I've been looking at different options for railings for the front porch and I think this version using rabbit wire might be what I go with. The wire is not too expensive, quite sturdy so it won't sag, see through to maintain the light and the view, and galvanized so it won't rust. It should work but first I need to strip and stain the deck.

Talk soon - Myrna

Grateful - strength and mobility

Wednesday, March 23, 2016

A Fabulous Brain Workout

It's only been a couple of days so I'm probably far too optimistic hoping for full fledged spring and even so, yesterday I took my lunch and sat by the lake and watched the birds in the sanctuary and then I walked three kilometers to the end of the trail... and back. It started to rain about a third of the way back but that was fine. My raincoat has a hood!

One of the things I thought about was my conversation with my coach - Diane - last week. We talked about how guilty I've been feeling about the blissful general description of my current lifestyle and how a general description does not measure other concerns. Dumping your whole life story is just not something you do at the general level.

AND... because I moved here to be part of a creative community and to therefore more creative... I was feeling under incredible pressure to go into the studio and create - all day - every day - amazing things. That's not the plan. Although I know for a fact that God moved me here, I'm beginning to see that the resting, healing, and preparing stage of the land between is not over yet; it has changed how it looks and it has changed locations but it's not over yet.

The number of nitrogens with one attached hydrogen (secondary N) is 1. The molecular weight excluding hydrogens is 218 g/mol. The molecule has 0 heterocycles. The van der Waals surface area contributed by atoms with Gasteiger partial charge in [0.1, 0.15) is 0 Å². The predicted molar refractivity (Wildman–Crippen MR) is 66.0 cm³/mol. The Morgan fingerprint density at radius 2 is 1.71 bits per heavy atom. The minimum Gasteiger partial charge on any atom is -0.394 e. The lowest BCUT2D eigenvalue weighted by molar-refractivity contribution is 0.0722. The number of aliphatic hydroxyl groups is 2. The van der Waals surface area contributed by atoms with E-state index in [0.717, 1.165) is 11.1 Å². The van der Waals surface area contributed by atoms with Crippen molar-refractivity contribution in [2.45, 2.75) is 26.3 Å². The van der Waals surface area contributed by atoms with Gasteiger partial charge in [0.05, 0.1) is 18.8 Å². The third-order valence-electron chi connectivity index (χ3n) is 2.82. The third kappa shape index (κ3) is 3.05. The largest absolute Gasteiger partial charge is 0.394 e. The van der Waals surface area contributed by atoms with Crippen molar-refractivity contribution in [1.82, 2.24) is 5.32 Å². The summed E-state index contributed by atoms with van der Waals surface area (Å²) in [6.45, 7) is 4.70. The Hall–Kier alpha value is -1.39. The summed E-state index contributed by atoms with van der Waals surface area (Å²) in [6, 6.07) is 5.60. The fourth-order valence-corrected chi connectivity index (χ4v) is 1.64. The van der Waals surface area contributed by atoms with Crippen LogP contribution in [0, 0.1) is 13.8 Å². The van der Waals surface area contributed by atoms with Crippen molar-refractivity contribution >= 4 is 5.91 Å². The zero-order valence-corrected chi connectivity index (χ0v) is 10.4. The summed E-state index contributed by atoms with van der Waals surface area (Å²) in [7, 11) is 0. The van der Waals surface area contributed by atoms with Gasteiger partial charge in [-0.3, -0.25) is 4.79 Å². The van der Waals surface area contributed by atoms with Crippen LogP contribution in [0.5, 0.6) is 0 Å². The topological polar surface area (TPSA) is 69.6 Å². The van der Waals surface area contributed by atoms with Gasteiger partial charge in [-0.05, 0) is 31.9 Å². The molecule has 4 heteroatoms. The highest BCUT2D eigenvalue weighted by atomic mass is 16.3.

Another thing Diane and I talked about was the push pull tension I feel between creative and entrepreneurial ideas.  On one level, I know that just because I know something doesn't mean I have to do anything with it and on another level, I have not shortage of business ideas only when I think about them there are some things I will never do again and some things I can hardly wait to do again... when the time is right. My question for our next session is what would it look like if I invited opportunity to come to me? That's a really interesting question. Sharing on the blog is part of the answer.





Typically, I keep my sewing contained to the studio only this piece needed to be somewhere else. It's one of three quilts that I batted earlier this week. It has been at least twelve years since I've made a bed size quilt. Two are twin size with a substantial drop and are for the guest room beds and one is queen size for our bedroom. All of them are whole cloth and will be stitched with lengthwise channel stitching spaced the width of the presser foot. That's relatively easy only I am not at all used to working with this amount of bulk anymore and unless I pace myself I could end up with very sore shoulder muscles so I set up on the dining room table with sunshine, the view of the pond, and a timer. I will stitch for thirty minutes, twice a day, until I'm done. That's about 2" each time. It's going to take a while.